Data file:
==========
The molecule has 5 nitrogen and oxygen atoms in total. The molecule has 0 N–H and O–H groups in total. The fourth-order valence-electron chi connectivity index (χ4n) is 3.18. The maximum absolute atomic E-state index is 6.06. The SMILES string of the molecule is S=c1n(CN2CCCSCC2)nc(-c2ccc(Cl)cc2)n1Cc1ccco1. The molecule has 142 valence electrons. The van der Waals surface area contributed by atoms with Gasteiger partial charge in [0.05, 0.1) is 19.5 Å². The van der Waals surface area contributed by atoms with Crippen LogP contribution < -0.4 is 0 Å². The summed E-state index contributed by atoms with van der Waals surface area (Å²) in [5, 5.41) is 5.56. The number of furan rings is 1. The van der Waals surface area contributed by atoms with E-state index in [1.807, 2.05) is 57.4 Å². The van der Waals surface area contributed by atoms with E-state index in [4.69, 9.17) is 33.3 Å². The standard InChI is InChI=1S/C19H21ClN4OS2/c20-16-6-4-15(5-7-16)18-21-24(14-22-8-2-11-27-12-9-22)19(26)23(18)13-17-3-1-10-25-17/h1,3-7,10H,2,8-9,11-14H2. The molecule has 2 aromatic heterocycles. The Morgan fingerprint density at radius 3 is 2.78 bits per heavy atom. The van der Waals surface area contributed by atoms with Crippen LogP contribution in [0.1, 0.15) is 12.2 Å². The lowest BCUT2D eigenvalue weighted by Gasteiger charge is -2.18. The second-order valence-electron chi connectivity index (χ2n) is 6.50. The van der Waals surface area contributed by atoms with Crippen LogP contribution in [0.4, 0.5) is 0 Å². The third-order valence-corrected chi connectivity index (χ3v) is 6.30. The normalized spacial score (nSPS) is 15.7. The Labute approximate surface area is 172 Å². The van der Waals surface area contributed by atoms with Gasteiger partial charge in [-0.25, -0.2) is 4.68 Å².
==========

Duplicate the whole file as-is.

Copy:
The molecule has 5 nitrogen and oxygen atoms in total. The molecule has 0 N–H and O–H groups in total. The fourth-order valence-electron chi connectivity index (χ4n) is 3.18. The maximum absolute atomic E-state index is 6.06. The SMILES string of the molecule is S=c1n(CN2CCCSCC2)nc(-c2ccc(Cl)cc2)n1Cc1ccco1. The molecule has 142 valence electrons. The van der Waals surface area contributed by atoms with Gasteiger partial charge in [0.05, 0.1) is 19.5 Å². The van der Waals surface area contributed by atoms with Crippen LogP contribution < -0.4 is 0 Å². The summed E-state index contributed by atoms with van der Waals surface area (Å²) in [5, 5.41) is 5.56. The number of furan rings is 1. The van der Waals surface area contributed by atoms with E-state index in [1.807, 2.05) is 57.4 Å². The van der Waals surface area contributed by atoms with E-state index in [4.69, 9.17) is 33.3 Å². The standard InChI is InChI=1S/C19H21ClN4OS2/c20-16-6-4-15(5-7-16)18-21-24(14-22-8-2-11-27-12-9-22)19(26)23(18)13-17-3-1-10-25-17/h1,3-7,10H,2,8-9,11-14H2. The molecule has 2 aromatic heterocycles. The Morgan fingerprint density at radius 3 is 2.78 bits per heavy atom. The van der Waals surface area contributed by atoms with Crippen LogP contribution in [0.1, 0.15) is 12.2 Å². The lowest BCUT2D eigenvalue weighted by Gasteiger charge is -2.18. The second-order valence-electron chi connectivity index (χ2n) is 6.50. The van der Waals surface area contributed by atoms with Crippen LogP contribution in [0.4, 0.5) is 0 Å². The third-order valence-corrected chi connectivity index (χ3v) is 6.30. The normalized spacial score (nSPS) is 15.7. The Labute approximate surface area is 172 Å². The van der Waals surface area contributed by atoms with Gasteiger partial charge in [-0.25, -0.2) is 4.68 Å².